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Control the Controllables: the Power of Letting Go

Control the Controllables: the Power of Letting Go

“Control the controllables” is a popular mantra in sport, espoused by top performers from cricketer Sachin Tendulkar to Olympic cyclist Sir Chris Hoy.

 The idea is to focus only on the aspects of your performance that are within your control. Your practice, your preparation, your diet, your mindset.

With this comes ignoring everything else. If you can’t control it, what is the benefit in worrying about it?

In sport, you can’t control how the umpire or referee will make their decisions, how the stewards deal with security, the mood of the crowd, the weather, or which way the luck will fall during a match.

Worrying about any of these aspects will detract mental energy from what you can control, namely your own performance.

The principle of controlling the controllables is designed to cultivate the art of being able to let things go, of dropping resistance.

It's amazing how many aspects of one's daily life involve pointless resistance to something outside of our control.

Consider the following scenarios:

  1. Your usual train to work is delayed by ten minutes, which will leave you late for work. There is no alternative route to work so you stay on the platform. With every minute of the delay, your stress levels rise. By the time you reach the office you are in a properly bad mood.

  2. You are performing well and at work and your boss appreciates your efforts. You are hopeful of a promotion and it looks on the cards. In a separate department, someone you like but don’t particularly rate gets a promotion. It has no impact on your promotion prospects but it still pisses you off and leaves you in a bad mood.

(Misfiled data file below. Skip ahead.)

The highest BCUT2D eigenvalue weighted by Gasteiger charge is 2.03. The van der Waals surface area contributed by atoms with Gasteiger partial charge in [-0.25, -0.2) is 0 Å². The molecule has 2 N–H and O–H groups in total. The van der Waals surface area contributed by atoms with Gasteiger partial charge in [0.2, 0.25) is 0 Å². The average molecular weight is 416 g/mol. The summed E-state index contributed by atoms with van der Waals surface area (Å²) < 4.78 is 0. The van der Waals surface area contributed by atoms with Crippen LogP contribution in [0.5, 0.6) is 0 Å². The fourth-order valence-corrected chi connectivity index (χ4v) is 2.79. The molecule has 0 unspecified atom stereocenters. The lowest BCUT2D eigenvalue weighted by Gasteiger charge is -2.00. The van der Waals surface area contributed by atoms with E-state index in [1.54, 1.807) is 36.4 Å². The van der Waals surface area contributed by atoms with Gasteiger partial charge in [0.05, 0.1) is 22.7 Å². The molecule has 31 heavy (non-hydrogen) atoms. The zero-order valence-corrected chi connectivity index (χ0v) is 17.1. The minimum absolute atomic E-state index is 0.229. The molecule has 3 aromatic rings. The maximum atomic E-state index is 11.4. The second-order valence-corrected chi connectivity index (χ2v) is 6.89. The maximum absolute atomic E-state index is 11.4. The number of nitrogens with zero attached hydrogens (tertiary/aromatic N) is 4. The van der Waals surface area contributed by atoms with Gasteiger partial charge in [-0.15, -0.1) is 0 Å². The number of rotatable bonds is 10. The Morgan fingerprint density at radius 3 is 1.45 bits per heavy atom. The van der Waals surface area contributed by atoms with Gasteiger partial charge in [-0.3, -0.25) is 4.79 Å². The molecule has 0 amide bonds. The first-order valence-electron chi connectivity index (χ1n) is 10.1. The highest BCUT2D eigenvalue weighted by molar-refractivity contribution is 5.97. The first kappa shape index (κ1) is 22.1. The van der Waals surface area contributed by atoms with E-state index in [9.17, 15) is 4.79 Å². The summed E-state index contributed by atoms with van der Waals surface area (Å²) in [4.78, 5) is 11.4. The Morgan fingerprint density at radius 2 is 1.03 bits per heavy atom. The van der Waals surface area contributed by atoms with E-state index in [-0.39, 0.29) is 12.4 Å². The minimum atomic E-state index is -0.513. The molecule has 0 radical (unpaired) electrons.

3. You’ve worked in your office for a few years and got to know everyone. You get on well with almost everyone but there is one person who really annoys you. When you walk into the office, what’s on your mind are not the 99 people you like but the one person you don’t like. Your stress levels rise every time you come into work.

In each case, there is a driver of your annoyance. In each case the outcome is also completely out of your control. So what is the point in getting in a bad mood?

A lot of stress and negative feelings we carry around with us are the result of pointlessly resisting things we have no control over in the first place.

When we’re faced with a situation we don’t like, resistance to it will build in our minds. One of the characteristics of resistance is that it takes up a lot of headspace. That’s why you can dislike only one person in your office but that person is who you think about every morning when you come into work. Resisting things is tiring, it takes effort and it doesn’t leave room for thinking about much else.

When we find ourselves resisting something, we have two choices that make sense. We can choose to change or remove ourselves from the situation, if possible. If you hate your boss and they make your life a misery, the logical step is to change jobs.

The only alternative option that makes sense is to accept the situation. If you cannot change it, or you choose not to change it, then accepting it is the only rational choice.

So many of us spend so much of our time trapped by the third – and completely irrational – choice – of choosing not to change the situation but STILL resisting it.

If we cannot change it, continued mental resistance is futile! It is a sure-fire way to keep stress levels high.

Why make life harder than it needs to be?

Control your controllables and let everything else go!

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Thursday, 18 January 2018
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